Janet Zucker

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Mental Review


Very Good

Even for a riotous Australian black comedy, this film packs in just a bit too much chaos. It's consistently smart and funny, with lively characters and especially witty dialog, but some of the sideroads never go anywhere. Still, there's so much terrific material in here that it's well worth a look for fans of the genre. And it's great to see Collette return home to reunite with her Muriel's Wedding director P.J. Hogan nearly 20 years after they launched their careers.

The story centres on suburban housewife Shirley (Gibney), who is obsessed with The Sound of Music and wishes her unruly family was more like the Von Trapps. But no, her husband (LaPaglia) is the town's philandering mayor, and their five daughters all think they're mentally ill. Then when Shirley herself ends up in a psych ward, Dad brings in the drifter Shaz (Collette) to watch the girls. She takes no prisoners, whipping them into shape while trying to give them some self-respect. She also shows them that the people society considers "normal" are probably crazier than they are. Meanwhile, eldest daughter Coral (Sullivan) gets a job at a shark exhibit run by a salty fisherman (Schreiber) who has a connection with Shaz.

Writer-director Hogan packs the film with rude references to The Sound of Music, from a pastiche pre-title sequence to Shaz's unconventional Maria-like approach to child-rearing (with heavy overtones of Mary Poppins). The film is colourful and sometimes too hyperactive, with Collette often going way over-the-top as the wildly unhinged Shaz, who also upends the life of their compulsive next-door neighbour (Fox). Much of this is simply too wacky for us to go along with, but other scenes are quietly insightful and very, very funny. Often at the same time.

Continue reading: Mental Review

Friends With Benefits Review


Good
A smart, witty script and a likable cast help overcome the deep-seated rom-com cliches the filmmakers set out to deconstruct. But the central couple's strong chemistry and a stream of lively side characters keep us involved and entertained.

After a humiliating breakup, Dylan (Timberlake) meets with high-achieving headhunter Jamie (Kunis) about a new job. Friendship blossoms, and since Jamie is emotionally damaged after a recent split and Dylan is emotionally unavailable, they decide to sleep together without any deeper attachment.

Meanwhile, they get increasingly involved in each others' lives, most notably as Dylan and his sister (Elfman) cope with their senile father (Jenkins). Of course, the main question is whether Dylan and Jamie can remain friends even if they have sex.

Continue reading: Friends With Benefits Review

Fair Game Review


Good
This provocative, fascinating true story is told with so much righteous rage that the politics overwhelm the personal drama. Terrific acting and a sharp, brainy script hold our interest, but we never properly feel the emotional punch.

Valerie Plame (Watts) is a high-level CIA operative juggling teams in a variety of locations. In the wake of 9/11, her focus is on investigating Saddam Hussein's nuclear weapons programme. Her husband, Joe Wilson (Penn), is the expert sent to Niger to investigate uranium rumours, but he finds no evidence.

And this is backed up by Valerie's discoveries from scientists in Iraq. So when Joe hears George W Bush lying in a State of the Union address, he writes a rebuttal. Enraged, Bush administration official Scooter Libby (Andrews) releases Valerie's identity.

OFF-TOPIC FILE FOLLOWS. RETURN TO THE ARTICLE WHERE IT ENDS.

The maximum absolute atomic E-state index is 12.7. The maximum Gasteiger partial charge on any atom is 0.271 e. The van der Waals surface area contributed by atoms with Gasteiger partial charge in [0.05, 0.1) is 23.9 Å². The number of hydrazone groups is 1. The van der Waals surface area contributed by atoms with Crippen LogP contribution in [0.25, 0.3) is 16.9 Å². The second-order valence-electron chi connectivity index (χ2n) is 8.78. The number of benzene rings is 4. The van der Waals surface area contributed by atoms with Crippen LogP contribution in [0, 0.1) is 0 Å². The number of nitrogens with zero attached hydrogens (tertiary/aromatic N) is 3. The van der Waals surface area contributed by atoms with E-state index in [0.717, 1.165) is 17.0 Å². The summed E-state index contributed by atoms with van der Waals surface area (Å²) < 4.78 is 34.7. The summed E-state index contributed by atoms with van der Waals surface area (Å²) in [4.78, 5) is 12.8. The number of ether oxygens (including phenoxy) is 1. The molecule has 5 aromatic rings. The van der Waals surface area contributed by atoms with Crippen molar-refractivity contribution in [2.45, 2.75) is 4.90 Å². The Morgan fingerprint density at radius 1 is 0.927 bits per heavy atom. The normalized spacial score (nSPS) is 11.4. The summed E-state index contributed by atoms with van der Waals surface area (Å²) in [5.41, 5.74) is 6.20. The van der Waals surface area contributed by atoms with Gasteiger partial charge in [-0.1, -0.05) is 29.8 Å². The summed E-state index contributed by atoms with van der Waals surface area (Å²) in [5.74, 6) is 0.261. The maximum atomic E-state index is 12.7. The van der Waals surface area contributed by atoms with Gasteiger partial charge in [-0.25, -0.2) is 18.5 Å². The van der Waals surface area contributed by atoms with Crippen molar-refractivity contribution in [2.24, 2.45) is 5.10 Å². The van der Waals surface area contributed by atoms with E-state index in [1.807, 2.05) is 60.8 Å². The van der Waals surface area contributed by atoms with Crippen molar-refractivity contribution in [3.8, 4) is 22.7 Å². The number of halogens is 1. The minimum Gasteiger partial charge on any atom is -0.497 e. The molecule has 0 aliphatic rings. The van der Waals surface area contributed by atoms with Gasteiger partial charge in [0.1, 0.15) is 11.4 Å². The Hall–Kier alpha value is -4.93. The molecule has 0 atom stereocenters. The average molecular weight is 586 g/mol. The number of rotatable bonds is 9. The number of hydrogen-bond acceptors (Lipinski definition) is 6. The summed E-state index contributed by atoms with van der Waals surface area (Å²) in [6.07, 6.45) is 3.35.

Continue reading: Fair Game Review

Rat Race Review


Very Good
Crazies, Lucille Ball impersonators, redneck garage mechanics, neo-Nazis, dykes on bikes, cross-dressers, electrified dogs, flying cows, vomit contests, vindictive girlfriends, and Rowan Atkinson's horrible Italian accent are the elements of success for Rat Race, the latest hilarious remake of It's A Mad, Mad, Mad, Mad World.

I know how bad it sounds. But thanks to the comedic talents of Jon Lovitz, Atkinson, John Cleese, and Whoopi Goldberg, plus a sharp script written by Andy Breckman (a writer for TV Funhouse and one of the best Richard Pryor movies, Moving) Rat Race is much better than it should be. In the end, it's summer junk food for the soul.

Continue reading: Rat Race Review

Janet Zucker

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Jason Statham Loves The Mechanic's Complicated Action

Jason Statham Loves The Mechanic's Complicated Action

Five years after his first stint as hitman Arthur Bishop in The Mechanic, Jason Statham has returned to the role for Mechanic: Resurrection.

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John Krasinski Used His Experience To Make The Hollars

John Krasinski Used His Experience To Make The Hollars

In a busy year that has seen John Krasinski star in movies and TV shows, he somehow managed to find the time to direct, produce and star in the new...

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Janet Zucker Movies

Mental Movie Review

Mental Movie Review

Even for a riotous Australian black comedy, this film packs in just a bit too...

Friends With Benefits Movie Review

Friends With Benefits Movie Review

A smart, witty script and a likable cast help overcome the deep-seated rom-com cliches the...

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Fair Game Movie Review

Fair Game Movie Review

This provocative, fascinating true story is told with so much righteous rage that the politics...

Rat Race Movie Review

Rat Race Movie Review

Crazies, Lucille Ball impersonators, redneck garage mechanics, neo-Nazis, dykes on bikes, cross-dressers, electrified dogs, flying...

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